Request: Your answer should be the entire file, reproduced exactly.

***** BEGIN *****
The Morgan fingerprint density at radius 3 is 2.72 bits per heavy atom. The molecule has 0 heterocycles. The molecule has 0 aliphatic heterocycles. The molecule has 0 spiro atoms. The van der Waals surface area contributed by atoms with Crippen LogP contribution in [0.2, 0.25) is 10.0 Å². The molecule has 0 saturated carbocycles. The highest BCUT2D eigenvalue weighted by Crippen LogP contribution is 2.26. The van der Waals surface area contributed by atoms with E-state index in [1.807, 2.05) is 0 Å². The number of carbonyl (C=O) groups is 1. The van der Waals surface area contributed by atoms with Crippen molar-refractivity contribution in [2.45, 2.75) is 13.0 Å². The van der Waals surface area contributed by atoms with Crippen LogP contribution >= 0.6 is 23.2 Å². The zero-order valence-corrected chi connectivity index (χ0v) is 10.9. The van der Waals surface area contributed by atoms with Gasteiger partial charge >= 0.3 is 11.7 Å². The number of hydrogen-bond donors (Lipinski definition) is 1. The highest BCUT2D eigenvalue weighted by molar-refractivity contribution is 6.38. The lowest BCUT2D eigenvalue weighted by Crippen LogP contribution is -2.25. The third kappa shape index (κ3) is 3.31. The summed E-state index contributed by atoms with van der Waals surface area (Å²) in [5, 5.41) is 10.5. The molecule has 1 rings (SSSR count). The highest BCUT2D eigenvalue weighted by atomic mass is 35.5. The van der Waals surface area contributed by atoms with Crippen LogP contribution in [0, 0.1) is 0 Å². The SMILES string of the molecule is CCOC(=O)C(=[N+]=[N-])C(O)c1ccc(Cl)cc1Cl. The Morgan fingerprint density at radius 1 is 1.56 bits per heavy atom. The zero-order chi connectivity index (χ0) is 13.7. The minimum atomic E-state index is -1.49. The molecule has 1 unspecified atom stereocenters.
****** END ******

The Morgan fingerprint density at radius 3 is 2.72 bits per heavy atom. The molecule has 0 heterocycles. The molecule has 0 aliphatic heterocycles. The molecule has 0 spiro atoms. The van der Waals surface area contributed by atoms with Crippen LogP contribution in [0.2, 0.25) is 10.0 Å². The molecule has 0 saturated carbocycles. The highest BCUT2D eigenvalue weighted by Crippen LogP contribution is 2.26. The van der Waals surface area contributed by atoms with E-state index in [1.807, 2.05) is 0 Å². The number of carbonyl (C=O) groups is 1. The van der Waals surface area contributed by atoms with Crippen molar-refractivity contribution in [2.45, 2.75) is 13.0 Å². The van der Waals surface area contributed by atoms with Crippen LogP contribution >= 0.6 is 23.2 Å². The zero-order valence-corrected chi connectivity index (χ0v) is 10.9. The van der Waals surface area contributed by atoms with Gasteiger partial charge >= 0.3 is 11.7 Å². The number of hydrogen-bond donors (Lipinski definition) is 1. The highest BCUT2D eigenvalue weighted by molar-refractivity contribution is 6.38. The lowest BCUT2D eigenvalue weighted by Crippen LogP contribution is -2.25. The third kappa shape index (κ3) is 3.31. The summed E-state index contributed by atoms with van der Waals surface area (Å²) in [5, 5.41) is 10.5. The molecule has 1 rings (SSSR count). The highest BCUT2D eigenvalue weighted by atomic mass is 35.5. The van der Waals surface area contributed by atoms with Crippen LogP contribution in [0, 0.1) is 0 Å². The SMILES string of the molecule is CCOC(=O)C(=[N+]=[N-])C(O)c1ccc(Cl)cc1Cl. The Morgan fingerprint density at radius 1 is 1.56 bits per heavy atom. The zero-order chi connectivity index (χ0) is 13.7. The minimum atomic E-state index is -1.49. The molecule has 1 unspecified atom stereocenters.